The National Merit Scholarship Program seems like a great opportunity for test savvy high school students and their families to make a substantial dent in college costs. Well, it really all depends. Much to the surprise of many families, being a National Merit Finalist doesn’t mean a full-ride scholarship to the college of your choice.
Different Types of Scholarships
There are three types of National Merit Scholarships. There is the one-time $2,500 awarded by the National Merit Scholarship Corporation to approximately 7,600 scholars. Corporations sponsor another 1,000 scholarships, mainly for children of employees but also for students living in certain areas or pursuing specific majors. These may or may not be renewable and range in value from $500 to $10,000.
The third type of scholarship is generally the most valuable–those sponsored by colleges. These scholarships may be only one time awards of only $2,500. However, many of them are renewable awards for much more and the most valuable offer the coveted “free ride.” (Looking for free ride scholarships, try here.)
Most Colleges Don’t Provide National Merit Scholarships
The problem is that these schools are generally not the same schools everyone wants to attend. In fact, very few of the most competitive colleges and universities sponsor National Merit Scholarships. That doesn’t mean these schools don’t have National Merit Scholars. In 2015, Stanford enrolled 176, Harvard 209, and Yale 166. None of these students received National Merit Scholarships to attend these schools. These schools just don’t have offer money as an incentive to attend. (See which schools in your state sponsor the most National Merit Scholarships.)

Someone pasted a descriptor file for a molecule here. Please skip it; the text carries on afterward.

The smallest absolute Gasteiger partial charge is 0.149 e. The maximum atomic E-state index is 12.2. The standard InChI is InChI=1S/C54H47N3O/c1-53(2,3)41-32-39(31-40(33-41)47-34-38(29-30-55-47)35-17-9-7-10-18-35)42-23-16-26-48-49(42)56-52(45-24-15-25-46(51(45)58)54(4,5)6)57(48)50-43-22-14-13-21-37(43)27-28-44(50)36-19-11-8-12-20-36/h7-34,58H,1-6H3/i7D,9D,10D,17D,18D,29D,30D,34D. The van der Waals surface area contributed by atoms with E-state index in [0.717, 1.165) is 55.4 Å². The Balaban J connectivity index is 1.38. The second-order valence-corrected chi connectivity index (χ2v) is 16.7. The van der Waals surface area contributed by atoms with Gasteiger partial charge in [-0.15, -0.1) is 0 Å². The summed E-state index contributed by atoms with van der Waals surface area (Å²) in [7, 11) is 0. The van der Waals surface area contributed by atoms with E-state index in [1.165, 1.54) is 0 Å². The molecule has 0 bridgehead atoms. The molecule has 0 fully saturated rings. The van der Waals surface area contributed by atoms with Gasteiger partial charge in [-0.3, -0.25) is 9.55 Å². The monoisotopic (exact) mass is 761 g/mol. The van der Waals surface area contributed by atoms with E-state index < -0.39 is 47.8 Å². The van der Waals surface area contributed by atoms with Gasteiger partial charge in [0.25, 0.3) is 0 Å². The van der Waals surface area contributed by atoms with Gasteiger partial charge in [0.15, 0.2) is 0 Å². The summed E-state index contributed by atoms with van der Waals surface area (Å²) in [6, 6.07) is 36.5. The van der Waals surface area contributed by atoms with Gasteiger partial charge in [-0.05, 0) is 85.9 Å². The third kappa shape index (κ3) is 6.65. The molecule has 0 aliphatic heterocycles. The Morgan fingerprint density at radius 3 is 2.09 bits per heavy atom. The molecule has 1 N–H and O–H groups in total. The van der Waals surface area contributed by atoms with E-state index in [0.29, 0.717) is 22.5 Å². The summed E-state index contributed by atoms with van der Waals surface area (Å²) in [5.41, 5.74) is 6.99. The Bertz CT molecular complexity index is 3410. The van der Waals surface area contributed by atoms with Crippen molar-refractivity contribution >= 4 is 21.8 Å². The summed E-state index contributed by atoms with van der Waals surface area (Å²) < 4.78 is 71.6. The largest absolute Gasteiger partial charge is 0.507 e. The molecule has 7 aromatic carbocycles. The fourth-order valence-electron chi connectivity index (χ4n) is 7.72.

And for those competitive colleges that do such as the University of Chicago, Carleton College, and Vanderbilt University, the amounts tend to be small relative to the actual cost of attendance.
Colleges with Incentives to Provide National Merit Scholarships
If you want to get the most out of being a National Merit Scholar, target a 50-50 school. Out of over 200 schools sponsoring National Merit Scholarships, over half of them are 50-50 schools.
This isn’t surprising since many of these colleges are interested in developing a national reputation. Colleges haven’t been shy about publicizing the number of National Merit Scholars attending their institutions. They are also more likely to provide scholarships that significantly reduce tuition costs while being renewable. Some colleges include yearly stipends or funds for study abroad programs.
The University of Oklahoma waives 100% of tuition for out-of-state National Merit Scholars for five years. Students can also use the waiver toward any graduate or professional program if any funds remain after completing their undergraduate degrees.
If you’re willing to attend a less prestigious college, being a National Merit Scholar could result in an actual “free ride” to college.
The table below lists 50-50 colleges for National Merit Scholars. All have sponsored National Merit Scholarships this past year. As usual, the four-year graduation rate is used for private colleges and the five-year rate for public.
50-50 Colleges for National Merit Scholars
(Subscribers can download PDF version of table)